Mr. Herbert W. Ehrhardt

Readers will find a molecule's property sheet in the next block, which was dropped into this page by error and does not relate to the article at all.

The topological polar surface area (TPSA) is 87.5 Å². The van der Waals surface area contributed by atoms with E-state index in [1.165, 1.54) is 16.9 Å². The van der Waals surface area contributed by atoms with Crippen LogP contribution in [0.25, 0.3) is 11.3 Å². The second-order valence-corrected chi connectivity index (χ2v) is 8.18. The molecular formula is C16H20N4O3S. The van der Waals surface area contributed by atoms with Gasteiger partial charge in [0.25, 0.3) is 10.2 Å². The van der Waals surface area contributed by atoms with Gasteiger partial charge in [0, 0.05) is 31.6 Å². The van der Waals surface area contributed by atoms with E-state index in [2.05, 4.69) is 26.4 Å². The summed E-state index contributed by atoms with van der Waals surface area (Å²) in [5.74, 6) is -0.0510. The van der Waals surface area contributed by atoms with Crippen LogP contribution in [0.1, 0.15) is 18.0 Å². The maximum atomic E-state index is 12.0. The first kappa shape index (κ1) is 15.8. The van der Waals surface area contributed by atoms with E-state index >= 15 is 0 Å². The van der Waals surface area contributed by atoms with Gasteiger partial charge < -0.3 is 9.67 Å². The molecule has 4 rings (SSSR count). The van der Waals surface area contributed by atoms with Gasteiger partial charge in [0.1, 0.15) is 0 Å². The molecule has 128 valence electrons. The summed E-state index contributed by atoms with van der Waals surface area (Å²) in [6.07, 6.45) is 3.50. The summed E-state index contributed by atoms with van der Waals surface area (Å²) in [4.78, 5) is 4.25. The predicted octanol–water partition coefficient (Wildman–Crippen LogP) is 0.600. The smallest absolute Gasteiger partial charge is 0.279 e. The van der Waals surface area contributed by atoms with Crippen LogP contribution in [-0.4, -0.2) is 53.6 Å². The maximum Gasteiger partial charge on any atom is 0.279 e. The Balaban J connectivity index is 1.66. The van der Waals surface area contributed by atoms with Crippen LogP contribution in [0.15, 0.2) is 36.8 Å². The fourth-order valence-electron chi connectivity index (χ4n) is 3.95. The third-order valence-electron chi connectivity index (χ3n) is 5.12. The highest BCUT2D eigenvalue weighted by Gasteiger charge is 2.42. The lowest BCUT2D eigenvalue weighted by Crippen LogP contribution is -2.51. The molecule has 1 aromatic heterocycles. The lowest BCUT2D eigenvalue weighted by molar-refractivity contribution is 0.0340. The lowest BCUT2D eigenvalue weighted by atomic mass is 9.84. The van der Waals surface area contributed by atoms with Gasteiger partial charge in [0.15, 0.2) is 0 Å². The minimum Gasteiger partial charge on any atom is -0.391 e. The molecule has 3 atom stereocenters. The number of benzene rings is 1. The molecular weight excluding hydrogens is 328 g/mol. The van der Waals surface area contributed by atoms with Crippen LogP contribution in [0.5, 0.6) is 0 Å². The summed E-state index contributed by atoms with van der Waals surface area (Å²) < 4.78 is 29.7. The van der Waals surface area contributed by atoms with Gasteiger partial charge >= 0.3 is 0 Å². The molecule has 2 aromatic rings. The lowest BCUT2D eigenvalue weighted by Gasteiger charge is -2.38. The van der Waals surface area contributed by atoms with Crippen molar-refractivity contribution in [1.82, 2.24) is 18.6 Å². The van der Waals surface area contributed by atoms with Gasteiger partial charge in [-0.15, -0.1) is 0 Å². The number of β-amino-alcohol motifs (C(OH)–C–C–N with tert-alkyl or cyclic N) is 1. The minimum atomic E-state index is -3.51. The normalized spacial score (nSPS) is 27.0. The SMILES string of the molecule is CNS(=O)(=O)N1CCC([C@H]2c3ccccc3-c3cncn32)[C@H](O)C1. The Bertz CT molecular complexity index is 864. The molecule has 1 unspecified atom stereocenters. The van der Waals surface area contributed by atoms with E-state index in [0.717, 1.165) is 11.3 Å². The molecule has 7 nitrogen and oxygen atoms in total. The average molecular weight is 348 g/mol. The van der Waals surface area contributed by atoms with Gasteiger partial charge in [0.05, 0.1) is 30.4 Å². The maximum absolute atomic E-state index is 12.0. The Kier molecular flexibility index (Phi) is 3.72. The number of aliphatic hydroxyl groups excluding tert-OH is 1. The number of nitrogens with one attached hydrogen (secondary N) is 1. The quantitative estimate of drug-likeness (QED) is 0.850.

Herbert Ehrhardt, about 21, was an Englishman studying for his M. A. in chemistry at the University of Toronto.  Wartime semesters had been foreshortened in Canada and he was on the Lusitania in May 1915 to go home for the summer. During the trip he roomed with two brothers who were young men and traveling with their father.  They were most likely Eric and William Gardner.  Throughout the voyage, six or seven children had decided to cling onto him and would not leave him alone.  Fortunately, "a girl of sixteen," most likely 14-year-old Evelyn Neville, helped relieve him of the constant attention. Ehrhardt was finishing his lunch when the torpedo struck.  Noticing that several of the second cabin dining room's portholes were open, he, his roommate (whom he recalled as Wilson but was more likely William Gardner), and a number of other passengers and stewards, quickly shut the ports and bolted them.  Ehrhardt noticed that the dining room had emptied without any panic.  As the smell of smoke crept in, Herbert decided that it would be best if he fetched his lifebelt. His cabin was next to the stairs and once inside he discovered that someone had already taken his lifejacket.  As Ehrhardt was a strong swimmer and had been dunked fully clothed before this development did not bother him.  At the time he did not consider it unreasonable to swim to Ireland without a lifejacket if necessary.  Before leaving his cabin, he opened his suitcase and took out the money inside and transferred it into his pocket.  He had earned this money as a demonstrator in the University of Toronto's chemistry department and it was the first salary that he had ever received. Ehrhardt saw the situation on deck as calm as the passengers waited for lifeboats to be launched.  He encountered the girl who had helped him babysit throughout the voyage; she was distressed that her brother had been separated from the family.  Ehrhardt went to look for him.  Ehrhardt felt fear developing inside of him but was determined not to let fear cloud his common sense. The chemistry student reunited the brother with the family and noticed the increasing list had made walking extremely difficult.  As he realized that the ship could sink before all the lifeboat were launched, he truly became afraid.  He had to sit to prevent himself from falling.  Others were already slipping and sliding down the deck all the way to the rails.  He wasn't sure if he could avoid bumping into people or if he would hurt anyone if he slipped. The bow plunged underneath, causing a "tremendous turmoil in the water".  Ehrhardt seriously doubted that anyone would be able to swim in that.  Perhaps, he realized, his life would be ending within a few short seconds.  He slipped and rolled, hoping to avoid hitting anyone else.  He said to himself, "I'm better off than most of these as I've nobody dependent on me." Silently, Herbert Ehrhardt then prayed for his mother and his fiancée. Jumping, he reminded himself to keep his eyes open and mouth shut.  For a moment in the water, Ehrhardt felt that he was only sinking, but soon the water grew brighter and he broke the surface.  A wave and empty lifeboat were heading right at him.  Ehrhardt put up his arms to shield himself and was pulled under once again.  He surfaced again in a spot of relative calm and floated quietly, catching his breath. Herbert was next to two boats, one right-side up, the other upside-down.  On each boat were two of his cabin mates who were brothers.  Ehrhardt and the older brother were on the upside-down boat and the two boats quickly drifted apart.  The two men on the upturned boat helped people onto their craft. One woman they had helped died not long afterward.  When the craft was almost full an exhausted man was pulled aboard.  Looking around, the man broke into tears.  The dead woman, still on the boat, was his wife.  Ehrhardt saw a corpse drift by and saw that it was his cabin mate's father. A small steamer seemed to be approaching and then apparently left.  Next, the auxiliary Indian Prince came within hailing distance and asked if they were all right. "Yes!"  Ehrhardt answered. The Indian Prince promised to come back later.  In the meantime, the chemistry student had not given up on resuscitating the dead woman.  He also gave his shoes to a shivering passenger in the lifeboat. Upon reaching Queenstown, Ehrhardt slept so soundly that a policeman had to shake him several times before he awoke.  He found two of the mothers of the children he had befriended, but none of the children.  He, however, did find his shoes again, discarded on the floor of a Queenstown shoe store. Researchers have speculated that the family Ehrhardt befriended may have been that of Molly Mainman's, but this does not match Ehrhardt's account of where the mother and not the children survived. Moreover, Evelyn Neville and her family match the description of a girl traveling with her father, mother, younger brother, and sister, where only the mother survived. After surviving the Lusitania, he first visited his father in Cheshire before visiting his uncle in Edgbarton. The escalating war tensions forced Herbert Ehrhardt to change his name to Herbert Hereward, which he lived by for the rest of his life. Contributors Hildo Thiel References Hoehling, A. A. and Mary Hoehling.  The Last Voyage of the Lusitania.  Madison Books, 1956.  

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